In a message dated 99-08-18 07:33:28 EDT, email@example.com writes:
> What is the major difference between "wire rope" and "aircraft" cable? It
> seems to me that aircraft cable would require the survivability of
> flexing many, many more times than the occasional use that is required on
> a tower operation. It's hard for me to believe that the big, bad boy
> lifting machines use aircraft or stainless cables.
In general, wire rope refers to those products that consist of metal
strands laid in bundles that make up what we call cables, guy wires, etc.
There can be as many as 8 different grades of wire rope for a
particular wire size ranging from low strength to EHS (extra high strength).
And they all have different materials, configurations and applications. SS
aircraft cable is just one grade of cable.
> Do we typically consider the safe working load to be 10 percent of the
> claimed breaking strength of the cable?
I've seen safe working loads from 10% to 25% of the ultimate breaking
strength. It depends on the cable and the application.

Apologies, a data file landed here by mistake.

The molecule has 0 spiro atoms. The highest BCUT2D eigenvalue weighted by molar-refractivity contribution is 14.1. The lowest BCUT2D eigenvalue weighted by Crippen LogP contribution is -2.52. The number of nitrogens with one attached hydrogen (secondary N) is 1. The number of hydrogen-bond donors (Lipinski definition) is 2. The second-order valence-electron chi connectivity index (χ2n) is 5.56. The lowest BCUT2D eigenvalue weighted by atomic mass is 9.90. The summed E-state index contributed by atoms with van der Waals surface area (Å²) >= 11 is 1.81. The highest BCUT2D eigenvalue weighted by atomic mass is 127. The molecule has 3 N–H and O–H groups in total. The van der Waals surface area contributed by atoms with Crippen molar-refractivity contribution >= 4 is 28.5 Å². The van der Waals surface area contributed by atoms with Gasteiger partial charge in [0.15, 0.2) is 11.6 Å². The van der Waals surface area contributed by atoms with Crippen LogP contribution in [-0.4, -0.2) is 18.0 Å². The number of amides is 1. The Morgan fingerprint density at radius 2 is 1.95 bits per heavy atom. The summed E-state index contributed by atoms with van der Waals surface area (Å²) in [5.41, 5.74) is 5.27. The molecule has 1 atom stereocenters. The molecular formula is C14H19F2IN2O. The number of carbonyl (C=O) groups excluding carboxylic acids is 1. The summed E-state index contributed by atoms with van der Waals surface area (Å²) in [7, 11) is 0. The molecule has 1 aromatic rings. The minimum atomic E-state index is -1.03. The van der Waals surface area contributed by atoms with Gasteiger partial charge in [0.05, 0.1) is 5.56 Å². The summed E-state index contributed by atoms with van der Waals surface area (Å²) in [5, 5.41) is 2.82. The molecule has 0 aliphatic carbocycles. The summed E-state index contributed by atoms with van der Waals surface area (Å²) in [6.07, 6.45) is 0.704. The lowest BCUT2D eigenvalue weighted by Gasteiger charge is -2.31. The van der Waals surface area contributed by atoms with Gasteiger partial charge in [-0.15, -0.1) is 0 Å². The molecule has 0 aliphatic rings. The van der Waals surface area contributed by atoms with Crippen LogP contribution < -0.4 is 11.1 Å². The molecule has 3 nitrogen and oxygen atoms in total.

Guy wire tension OTOH does use 10% of the UBS as the standard tension.
> Is that about the same rule of
> thumb that is used in prestressed guy wires?
You don't normally run across prestressed guys in amateur
installations. What context are you using 'prestressed guy wires' in?
> Is stainless worth the cost differential for longevity verses lowered
I would say "probably". I suspect that the reason that crank-up
manufacturers haven't used SS cable is because of the cost. Tom, N6BT, of
Force 12 who has recently taken over the Tri-Ex crank-up line said that he
will be using SS cable in all of their crank-ups. But you'd have to talk to
the manufacturer about the adviseability of substituting materials on their
I recently wrote a multi-part series on guy wires that covered most of
these topics. It appeared in my "Up The Tower" column in CQ Contest magazine.
Cheers, Steve K7LXC
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